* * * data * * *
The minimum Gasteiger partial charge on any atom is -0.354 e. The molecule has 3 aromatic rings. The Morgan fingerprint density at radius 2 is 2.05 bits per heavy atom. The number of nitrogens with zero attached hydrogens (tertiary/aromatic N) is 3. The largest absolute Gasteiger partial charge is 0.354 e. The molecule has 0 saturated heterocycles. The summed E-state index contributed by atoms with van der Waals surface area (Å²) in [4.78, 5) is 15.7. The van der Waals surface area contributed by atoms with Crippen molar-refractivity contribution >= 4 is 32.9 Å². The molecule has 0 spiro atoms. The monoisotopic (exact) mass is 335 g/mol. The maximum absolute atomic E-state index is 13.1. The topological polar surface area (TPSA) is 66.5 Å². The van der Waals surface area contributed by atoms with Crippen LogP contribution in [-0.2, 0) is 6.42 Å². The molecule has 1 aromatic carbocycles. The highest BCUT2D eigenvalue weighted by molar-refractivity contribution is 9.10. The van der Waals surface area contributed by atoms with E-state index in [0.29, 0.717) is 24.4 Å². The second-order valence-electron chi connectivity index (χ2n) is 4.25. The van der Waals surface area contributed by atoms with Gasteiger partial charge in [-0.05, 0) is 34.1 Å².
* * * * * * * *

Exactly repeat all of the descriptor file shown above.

The minimum Gasteiger partial charge on any atom is -0.354 e. The molecule has 3 aromatic rings. The Morgan fingerprint density at radius 2 is 2.05 bits per heavy atom. The number of nitrogens with zero attached hydrogens (tertiary/aromatic N) is 3. The largest absolute Gasteiger partial charge is 0.354 e. The molecule has 0 saturated heterocycles. The summed E-state index contributed by atoms with van der Waals surface area (Å²) in [4.78, 5) is 15.7. The van der Waals surface area contributed by atoms with Crippen molar-refractivity contribution >= 4 is 32.9 Å². The molecule has 0 spiro atoms. The monoisotopic (exact) mass is 335 g/mol. The maximum absolute atomic E-state index is 13.1. The topological polar surface area (TPSA) is 66.5 Å². The van der Waals surface area contributed by atoms with Crippen LogP contribution in [-0.2, 0) is 6.42 Å². The molecule has 1 aromatic carbocycles. The highest BCUT2D eigenvalue weighted by molar-refractivity contribution is 9.10. The van der Waals surface area contributed by atoms with E-state index in [0.29, 0.717) is 24.4 Å². The second-order valence-electron chi connectivity index (χ2n) is 4.25. The van der Waals surface area contributed by atoms with Gasteiger partial charge in [-0.05, 0) is 34.1 Å².